Rags of lordship

We still wear in our hearts the “rags of lordship” as Tolkien called them, we have the sense of exile, yearn for what we have lost – the relationship with and Presence of God.

“Certainly there was an Eden on this very unhappy earth. We all long for it, and we are constantly glimpsing it: our whole nature at its best and least corrupted, its gentlest and most humane, is still soaked with the sense of ‘exile’.” –J.R.R. Tolkien, The Letters of J.R.R. Tolkien 

 “I do not believe God has given up His world. I believe the human race was created in the image of God and though we fell into shameful disgrace and moral tragedy, God Almighty sent Someone to restore us again to that holy place from which we fell. I believe in the ultimate restoration of the world.” –A.W. Tozer, And He Dwelt Among Us

 Therefore, if anyone is in Christ, he is a new creation; the old has gone, the new has come! All this is from God, who reconciled us to himself through Christ and gave us the ministry of reconciliation: that God was reconciling the world to himself in Christ, not counting men’s sins against them. And he has committed to us the message of reconciliation. We are therefore Christ’s ambassadors, as though God were making his appeal through us. We implore you on Christ’s behalf: Be reconciled to God. God made him who had no sin to be sin for us, so that in him we might become the righteousness of God. (2 Cor. 5:17-21 NIV)

Reconciliation: I. To bring (a person) again into friendly relations to or with (oneself or another) after an estrangement. II. To adjust, settle, bring to agreement (a controversy, quarrel, etc.)–Shorter Oxford English Dictionary

The Greek word translated “reconciliation” is katalegé (καταλλαγή). It means adjustment, restoration to divine favor and comes from katallasso: to change, exchange, reconcile. The verse above says that God has reconciled us to himself through the cross of Jesus Christ. If the human race can be reconciled, if we can be restored, to friendly relations as after an estrangement, there must have been a time when God and man were friends. Tolkien said that we feel that estrangement as a “sense of exile.” Genesis says that God walked daily with the man and woman in the Garden. But, that was lost and ever since we have had this quarrel with God, we are hostile to him. As hostile combatants, we need to adjust ourselves, make the carpenter’s level straight, come to our senses as the Prodigal, be brought back from exile, restored to our rightful places as sons of God. Part of it is adjusting ourselves through repentance; part is being made different, a new creation by the power of God, by the blood of the Lamb.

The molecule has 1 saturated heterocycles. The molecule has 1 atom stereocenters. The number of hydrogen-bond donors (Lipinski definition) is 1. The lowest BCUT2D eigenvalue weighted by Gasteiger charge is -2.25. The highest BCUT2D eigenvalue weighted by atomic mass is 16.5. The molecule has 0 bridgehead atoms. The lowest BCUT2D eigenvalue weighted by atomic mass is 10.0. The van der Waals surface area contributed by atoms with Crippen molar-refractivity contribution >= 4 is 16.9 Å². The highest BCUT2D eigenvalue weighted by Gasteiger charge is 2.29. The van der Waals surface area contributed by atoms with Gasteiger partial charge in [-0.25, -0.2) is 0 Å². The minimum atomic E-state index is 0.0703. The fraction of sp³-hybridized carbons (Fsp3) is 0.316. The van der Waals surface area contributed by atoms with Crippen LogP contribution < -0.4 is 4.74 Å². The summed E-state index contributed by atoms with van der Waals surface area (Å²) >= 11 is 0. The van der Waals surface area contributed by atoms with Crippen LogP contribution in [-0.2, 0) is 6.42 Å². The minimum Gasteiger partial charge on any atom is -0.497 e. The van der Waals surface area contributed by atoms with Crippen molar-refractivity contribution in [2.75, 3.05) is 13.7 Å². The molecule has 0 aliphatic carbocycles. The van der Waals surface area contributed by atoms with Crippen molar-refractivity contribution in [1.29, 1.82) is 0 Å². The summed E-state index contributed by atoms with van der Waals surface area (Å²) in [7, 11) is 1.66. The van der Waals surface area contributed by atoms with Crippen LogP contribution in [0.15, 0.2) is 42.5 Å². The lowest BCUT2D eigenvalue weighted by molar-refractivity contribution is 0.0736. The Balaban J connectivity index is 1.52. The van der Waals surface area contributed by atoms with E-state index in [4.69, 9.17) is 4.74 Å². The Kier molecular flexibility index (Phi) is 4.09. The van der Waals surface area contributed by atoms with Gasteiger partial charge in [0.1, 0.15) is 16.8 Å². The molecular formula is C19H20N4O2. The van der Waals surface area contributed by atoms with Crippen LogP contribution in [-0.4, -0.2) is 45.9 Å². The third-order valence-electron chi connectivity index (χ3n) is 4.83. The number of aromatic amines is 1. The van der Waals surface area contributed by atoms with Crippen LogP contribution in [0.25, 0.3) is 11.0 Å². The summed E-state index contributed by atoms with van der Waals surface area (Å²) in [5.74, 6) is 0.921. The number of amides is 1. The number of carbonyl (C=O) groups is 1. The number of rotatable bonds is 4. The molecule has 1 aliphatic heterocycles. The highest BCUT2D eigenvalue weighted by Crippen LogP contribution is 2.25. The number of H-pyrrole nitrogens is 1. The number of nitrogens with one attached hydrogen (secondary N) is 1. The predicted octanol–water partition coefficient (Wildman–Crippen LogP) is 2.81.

We still wear in our hearts the “rags of lordship” as Tolkien called them, we have the sense of exile, yearn for what we have lost – the relationship with and Presence of God. Deep down we yearn to walk again with Him, we know that we are supposed to be sitting with him in heavenly places, that we are supposed to someday rule and judge with Him. All who reject and rebel against God have that God hole in them that cannot be filled with anything else. And God’s yearning for that reconciliation is even greater. “Come back,” he whispers. “The Spirit and the bride say, “Come!” And let him who hears say, “Come!” Whoever is thirsty, let him come” (Revelation 222:17 NIV).

“My wayward children,” says the LORD, “come back to me, and I will heal your wayward hearts.” (Jeremiah 3:22 NLT)

“For it was the Father’s good pleasure for all the fullness to dwell in Him, and through Him to reconcile all things to Himself, having made peace through the blood of His cross; through Him, I say, whether things on earth or things in heaven. And although you were formerly alienated and hostile in mind, engaged in evil deeds, yet He has now reconciled you in His fleshly body through death, in order to present you before Him holy and blameless and beyond reproach …” (Colossians 1:19-22 NASB)

“The heart of man is not compound of lies
But draws some wisdom from the only Wise
And still recalls him. Though now long estranged
Man is not wholly lost nor wholly changed
Dis-graced he may be, yet is not dethroned
And keeps the rags of lordship once he owned.”
—Tolkien, Mythopoeia